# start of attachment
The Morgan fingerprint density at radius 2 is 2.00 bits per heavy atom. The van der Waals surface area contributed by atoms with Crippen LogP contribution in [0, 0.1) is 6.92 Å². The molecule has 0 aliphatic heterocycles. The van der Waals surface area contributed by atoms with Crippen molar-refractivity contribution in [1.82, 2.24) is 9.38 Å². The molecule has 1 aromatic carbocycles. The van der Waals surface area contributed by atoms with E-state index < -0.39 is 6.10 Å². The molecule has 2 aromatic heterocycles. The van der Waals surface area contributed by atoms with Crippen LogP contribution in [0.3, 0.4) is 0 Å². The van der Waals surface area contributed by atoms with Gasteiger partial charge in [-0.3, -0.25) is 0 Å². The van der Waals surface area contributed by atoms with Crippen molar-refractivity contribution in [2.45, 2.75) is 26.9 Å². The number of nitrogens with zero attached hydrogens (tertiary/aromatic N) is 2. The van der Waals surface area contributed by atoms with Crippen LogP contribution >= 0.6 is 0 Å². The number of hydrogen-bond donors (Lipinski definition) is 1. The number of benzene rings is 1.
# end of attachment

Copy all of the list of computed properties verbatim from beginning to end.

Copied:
The Morgan fingerprint density at radius 2 is 2.00 bits per heavy atom. The van der Waals surface area contributed by atoms with Crippen LogP contribution in [0, 0.1) is 6.92 Å². The molecule has 0 aliphatic heterocycles. The van der Waals surface area contributed by atoms with Crippen molar-refractivity contribution in [1.82, 2.24) is 9.38 Å². The molecule has 1 aromatic carbocycles. The van der Waals surface area contributed by atoms with E-state index < -0.39 is 6.10 Å². The molecule has 2 aromatic heterocycles. The van der Waals surface area contributed by atoms with Crippen LogP contribution in [0.3, 0.4) is 0 Å². The van der Waals surface area contributed by atoms with Gasteiger partial charge in [-0.3, -0.25) is 0 Å². The van der Waals surface area contributed by atoms with Crippen molar-refractivity contribution in [2.45, 2.75) is 26.9 Å². The number of nitrogens with zero attached hydrogens (tertiary/aromatic N) is 2. The van der Waals surface area contributed by atoms with Crippen LogP contribution >= 0.6 is 0 Å². The number of hydrogen-bond donors (Lipinski definition) is 1. The number of benzene rings is 1.